Monday, October 09, 2006

Not so happy hunting
Guest writer Johnny Nguyen offers his tuppence worth on the dreaded house hunt in Hanoi

You might think looking for a house in Hanoi would be an exciting time, as you dream of that perfect lakeside mansion with the mild mannered and non-interfering landlord and a swimming pool in a hither-to undiscovered neighbourhood where everyone sleeps in on Sunday morning and no construction ever happens.

But let’s face it, moving house is a drag. Finding that dream house is worth celebrating, for sure, but until then, you’ll have to search the length and breadth of the city, traipse up a thousand steps while feigning interest in houses you know you don’t want as soon as you step inside.

After years of wild goose chases into areas I had already said I didn’t want to live in, I believe it’s best to be strict with a lot of local agents. Send an email, prior to meeting up, stating your preferences or shall we say demands, particularly the price and the areas you’re happy to live in.

For those of you who are new to town and don’t know the difference between Bach Khoa quarter and Truc Bach village, try to ask a colleague for some helpful parameters to work within. Otherwise you’ll end up with the worst kind of city tour, one dominated by traffic jams in the suburbs as you’re dragged from one ‘villa’ to another.

You’ll be doing well to score the perfect combination of a great area, great price and great landlord. So don’t set your hopes too high as two out of those three is not bad.
Landlords and agents may also very well tell you what you want to hear – concerned about security? Why this area is as safe as ... houses! Can’t stand construction, why nothing is going to built near here ever again! (Apart from that about-to-be-built multi-story abomination across the road, of course.)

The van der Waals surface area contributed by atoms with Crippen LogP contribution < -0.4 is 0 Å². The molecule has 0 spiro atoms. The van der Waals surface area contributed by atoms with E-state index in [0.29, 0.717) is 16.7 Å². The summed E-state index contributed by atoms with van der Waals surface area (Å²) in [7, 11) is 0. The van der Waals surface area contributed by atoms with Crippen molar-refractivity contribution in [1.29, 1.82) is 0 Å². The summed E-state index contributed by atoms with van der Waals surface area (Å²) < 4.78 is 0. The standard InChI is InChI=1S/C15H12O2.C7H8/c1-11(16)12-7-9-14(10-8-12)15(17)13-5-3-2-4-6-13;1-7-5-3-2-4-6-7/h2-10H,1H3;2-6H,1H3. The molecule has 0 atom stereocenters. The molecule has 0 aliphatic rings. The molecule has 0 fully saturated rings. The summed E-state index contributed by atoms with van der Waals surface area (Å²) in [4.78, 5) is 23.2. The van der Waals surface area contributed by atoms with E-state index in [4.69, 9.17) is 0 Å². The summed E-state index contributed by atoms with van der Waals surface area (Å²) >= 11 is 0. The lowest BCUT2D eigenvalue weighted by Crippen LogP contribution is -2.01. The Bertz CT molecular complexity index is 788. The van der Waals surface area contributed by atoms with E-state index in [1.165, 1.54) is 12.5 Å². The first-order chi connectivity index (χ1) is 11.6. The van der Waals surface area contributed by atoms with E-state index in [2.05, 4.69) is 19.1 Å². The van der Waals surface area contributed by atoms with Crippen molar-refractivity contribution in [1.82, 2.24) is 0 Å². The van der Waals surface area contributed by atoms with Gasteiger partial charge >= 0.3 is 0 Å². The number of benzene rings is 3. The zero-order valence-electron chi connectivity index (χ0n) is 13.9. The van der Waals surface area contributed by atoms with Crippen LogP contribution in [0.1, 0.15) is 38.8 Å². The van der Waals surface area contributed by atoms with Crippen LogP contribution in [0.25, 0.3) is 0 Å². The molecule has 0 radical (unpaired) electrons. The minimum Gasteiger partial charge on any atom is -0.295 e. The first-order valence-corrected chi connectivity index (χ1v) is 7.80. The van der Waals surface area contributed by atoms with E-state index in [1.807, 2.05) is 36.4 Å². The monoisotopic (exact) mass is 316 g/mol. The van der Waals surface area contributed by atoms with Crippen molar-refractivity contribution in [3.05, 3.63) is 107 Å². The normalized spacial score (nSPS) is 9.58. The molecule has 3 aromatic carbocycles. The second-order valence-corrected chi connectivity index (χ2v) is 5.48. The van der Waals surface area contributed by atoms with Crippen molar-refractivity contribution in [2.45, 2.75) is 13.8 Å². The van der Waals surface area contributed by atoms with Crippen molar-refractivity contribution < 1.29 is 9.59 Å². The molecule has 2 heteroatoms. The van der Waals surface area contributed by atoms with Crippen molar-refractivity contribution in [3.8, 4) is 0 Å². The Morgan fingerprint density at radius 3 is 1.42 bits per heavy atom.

My advice, come back after the guided visit and ask the neighbours these questions yourself. Have a look out for hidden karaoke bars or late night pho stalls that might end up hacking into your precious sleeping time, or the infernal loudspeaker, which is used for community announcements, generally at 6-million-am on certain streets. Any one of the above can ruin a perfectly good house.

For those with initiative, or time on their hands, you can go solo. You can try and drive around town and again, ask locals if they know of any houses for rent, or look for ‘house for rent’ signs, which are common enough in areas where a lot of foreigners live already, such as Nghi Tam village, Van Ho or around West Lake.

You can even look up the classifieds in Vietnamese papers (Mua Ban) or online papers (, though you’ll need a helpful translator for this. (For English language listings check out

Finding a house by yourself means you have more chance of getting a better price by cutting out the middleman. In general as well, don’t be afraid to ask for household items to be included in the rental price – chairs, tables or even a TV – to be provided. Most landlords, or landladies, will be happy to negotiate the terms of the lease.

In terms of signing contracts and the small print, don’t be afraid to assert any quasi-legal deals you might think of (admittedly you learn what these might be the hard way, once bitten, twice shy). A close friend recently had the nasty experience of finding that “dream house” then quickly losing it. She moved in after shipping everything she owned over, then one week later the landlord told her that he’d sold the house and she had to move out by the end of the month. Moving had been a complete waste of time, energy and money and, as you might have guessed, there’s little chance of compensation.

Finally, for those of you who are fortunate enough to have people to look for houses for you and companies or embassies to pay for the rent, please do us little people a favour and encourage your staff to haggle on your behalf – it helps keep prices down all over town!

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